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I am not referring to a remote node who I have to trust to give me an accurate copy of the blockchain, but any one of the many nodes I connect to to synch my blockchain.

I am imagining a scenario where one of the nodes I have connected to is intent on inflicting maximum damage. What are his options or possibilities?

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This may be worth a read:

https://bitcoin.stackexchange.com/questions/40383/what-is-the-protection-against-a-malicious-node-with-a-bad-block-chain

This would mean that a node cannot simply make a blockchain up as it is compared with peers so it must generate an equally as valid one so thus in order to perform a malicious attack with a bad blockchain must contain 51% of the hashing power.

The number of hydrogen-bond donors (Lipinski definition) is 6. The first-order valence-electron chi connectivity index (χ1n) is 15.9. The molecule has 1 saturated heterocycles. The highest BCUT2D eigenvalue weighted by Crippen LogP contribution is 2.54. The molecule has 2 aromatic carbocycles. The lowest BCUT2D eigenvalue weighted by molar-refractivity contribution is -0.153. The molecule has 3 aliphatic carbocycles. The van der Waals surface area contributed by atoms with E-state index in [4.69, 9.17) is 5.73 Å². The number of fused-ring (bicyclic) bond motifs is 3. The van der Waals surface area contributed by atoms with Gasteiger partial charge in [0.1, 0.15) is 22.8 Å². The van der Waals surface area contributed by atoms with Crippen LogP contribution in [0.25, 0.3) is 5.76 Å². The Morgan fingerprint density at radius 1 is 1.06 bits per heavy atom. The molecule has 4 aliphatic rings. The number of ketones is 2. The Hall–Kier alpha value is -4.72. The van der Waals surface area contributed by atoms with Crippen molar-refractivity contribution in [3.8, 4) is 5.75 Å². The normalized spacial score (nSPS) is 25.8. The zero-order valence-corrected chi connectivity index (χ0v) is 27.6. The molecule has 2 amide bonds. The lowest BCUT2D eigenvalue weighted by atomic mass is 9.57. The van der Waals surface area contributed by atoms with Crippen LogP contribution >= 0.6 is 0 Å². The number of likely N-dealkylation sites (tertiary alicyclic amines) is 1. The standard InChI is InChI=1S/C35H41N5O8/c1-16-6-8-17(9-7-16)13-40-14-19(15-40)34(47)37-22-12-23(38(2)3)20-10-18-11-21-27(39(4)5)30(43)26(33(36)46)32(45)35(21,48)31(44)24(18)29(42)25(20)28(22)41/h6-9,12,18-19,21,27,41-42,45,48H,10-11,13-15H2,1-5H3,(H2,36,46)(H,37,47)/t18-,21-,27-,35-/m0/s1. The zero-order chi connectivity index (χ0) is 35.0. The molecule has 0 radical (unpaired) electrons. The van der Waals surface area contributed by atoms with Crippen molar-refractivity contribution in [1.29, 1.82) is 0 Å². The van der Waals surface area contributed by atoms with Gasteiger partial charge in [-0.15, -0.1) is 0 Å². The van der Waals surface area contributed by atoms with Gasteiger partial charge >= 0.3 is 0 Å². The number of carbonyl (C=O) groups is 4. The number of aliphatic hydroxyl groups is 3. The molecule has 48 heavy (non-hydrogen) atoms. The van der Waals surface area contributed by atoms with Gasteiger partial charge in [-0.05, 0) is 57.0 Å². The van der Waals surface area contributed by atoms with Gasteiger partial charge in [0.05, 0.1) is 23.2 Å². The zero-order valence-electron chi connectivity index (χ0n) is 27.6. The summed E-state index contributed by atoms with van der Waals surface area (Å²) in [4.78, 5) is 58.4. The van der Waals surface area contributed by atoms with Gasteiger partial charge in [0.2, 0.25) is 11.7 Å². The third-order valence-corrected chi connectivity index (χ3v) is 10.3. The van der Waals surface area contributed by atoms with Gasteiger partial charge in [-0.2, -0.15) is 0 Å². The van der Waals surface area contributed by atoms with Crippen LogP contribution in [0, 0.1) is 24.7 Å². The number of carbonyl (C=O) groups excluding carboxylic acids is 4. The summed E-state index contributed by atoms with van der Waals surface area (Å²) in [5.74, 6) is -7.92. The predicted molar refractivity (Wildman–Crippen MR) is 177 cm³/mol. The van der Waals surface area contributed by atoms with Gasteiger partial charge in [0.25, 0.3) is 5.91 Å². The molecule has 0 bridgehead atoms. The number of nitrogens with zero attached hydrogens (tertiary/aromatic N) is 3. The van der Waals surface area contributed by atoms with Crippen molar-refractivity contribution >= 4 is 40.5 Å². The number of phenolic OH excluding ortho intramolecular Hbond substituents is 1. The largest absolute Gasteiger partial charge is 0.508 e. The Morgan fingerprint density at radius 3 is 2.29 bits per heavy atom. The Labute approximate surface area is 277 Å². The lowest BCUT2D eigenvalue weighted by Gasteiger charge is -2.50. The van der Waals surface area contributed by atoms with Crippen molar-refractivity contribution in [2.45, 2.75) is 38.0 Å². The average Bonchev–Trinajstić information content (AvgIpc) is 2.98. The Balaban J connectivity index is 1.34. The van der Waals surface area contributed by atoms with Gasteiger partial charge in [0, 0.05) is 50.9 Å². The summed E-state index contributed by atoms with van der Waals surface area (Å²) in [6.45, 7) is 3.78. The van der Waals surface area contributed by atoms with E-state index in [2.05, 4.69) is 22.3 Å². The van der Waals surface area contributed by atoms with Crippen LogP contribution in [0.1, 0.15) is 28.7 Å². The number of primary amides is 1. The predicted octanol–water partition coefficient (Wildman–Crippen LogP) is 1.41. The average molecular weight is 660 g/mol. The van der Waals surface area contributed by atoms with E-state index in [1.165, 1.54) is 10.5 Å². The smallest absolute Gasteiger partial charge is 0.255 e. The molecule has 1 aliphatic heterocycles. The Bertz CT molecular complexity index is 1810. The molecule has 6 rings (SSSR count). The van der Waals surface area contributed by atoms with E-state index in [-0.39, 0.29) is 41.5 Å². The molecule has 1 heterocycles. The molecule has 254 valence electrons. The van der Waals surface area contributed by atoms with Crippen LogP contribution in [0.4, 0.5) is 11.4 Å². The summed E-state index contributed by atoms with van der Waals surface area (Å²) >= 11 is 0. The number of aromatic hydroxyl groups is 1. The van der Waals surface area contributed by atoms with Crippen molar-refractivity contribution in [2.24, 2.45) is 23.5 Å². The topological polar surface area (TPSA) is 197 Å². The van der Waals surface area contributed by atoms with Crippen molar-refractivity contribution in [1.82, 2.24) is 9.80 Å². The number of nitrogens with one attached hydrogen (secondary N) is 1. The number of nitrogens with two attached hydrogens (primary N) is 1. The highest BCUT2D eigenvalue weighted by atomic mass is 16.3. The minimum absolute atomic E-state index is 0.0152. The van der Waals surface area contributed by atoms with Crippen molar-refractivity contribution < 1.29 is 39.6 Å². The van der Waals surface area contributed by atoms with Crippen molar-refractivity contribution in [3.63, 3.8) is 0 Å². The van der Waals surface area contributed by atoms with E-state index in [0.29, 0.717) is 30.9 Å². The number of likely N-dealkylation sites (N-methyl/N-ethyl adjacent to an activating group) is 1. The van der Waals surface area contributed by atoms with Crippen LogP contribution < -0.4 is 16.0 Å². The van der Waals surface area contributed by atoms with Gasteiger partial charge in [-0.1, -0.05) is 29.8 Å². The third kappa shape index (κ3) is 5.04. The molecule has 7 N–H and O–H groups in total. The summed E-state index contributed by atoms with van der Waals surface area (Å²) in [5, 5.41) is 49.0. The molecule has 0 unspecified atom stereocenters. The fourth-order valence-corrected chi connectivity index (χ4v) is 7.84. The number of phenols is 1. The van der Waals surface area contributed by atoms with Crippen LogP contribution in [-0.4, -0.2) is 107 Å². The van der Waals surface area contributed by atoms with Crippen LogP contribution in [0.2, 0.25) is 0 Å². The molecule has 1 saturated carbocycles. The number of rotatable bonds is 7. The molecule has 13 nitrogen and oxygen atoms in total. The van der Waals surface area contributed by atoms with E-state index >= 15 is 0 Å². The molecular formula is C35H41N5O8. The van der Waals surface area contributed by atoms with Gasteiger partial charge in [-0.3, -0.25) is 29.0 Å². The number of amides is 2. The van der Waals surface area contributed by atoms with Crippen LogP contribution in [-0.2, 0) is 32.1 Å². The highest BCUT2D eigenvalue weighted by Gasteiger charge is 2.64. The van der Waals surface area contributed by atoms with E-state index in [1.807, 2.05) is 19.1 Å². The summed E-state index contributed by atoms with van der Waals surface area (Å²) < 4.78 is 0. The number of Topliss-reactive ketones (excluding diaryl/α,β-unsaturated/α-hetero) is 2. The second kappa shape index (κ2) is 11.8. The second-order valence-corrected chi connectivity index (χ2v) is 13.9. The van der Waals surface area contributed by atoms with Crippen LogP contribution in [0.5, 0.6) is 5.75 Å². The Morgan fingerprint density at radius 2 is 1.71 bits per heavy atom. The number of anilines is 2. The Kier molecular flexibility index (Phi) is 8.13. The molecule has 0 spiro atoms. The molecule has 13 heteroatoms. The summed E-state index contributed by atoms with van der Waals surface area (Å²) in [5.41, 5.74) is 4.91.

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    A "bad" blockchain with 51% would still contain all valid TX-es so how could you tell it's bad unless it's repeatedly removing some TX-es or censoring some key images etc.; Your node is actually verifying that the "rules" have been followed since day 0 so even 51% won't trick it into accepting something violating those rules. 51% only let's you censor and reorder TX-es, but won't let you make invalid ones. That's why you want to run a node :) One way to cause problems would be to import some untrusted .raw file without verifying TX-es but that's another story. Node "rules" trump hashpower.
    – JollyMort
    Jun 17, 2017 at 21:09

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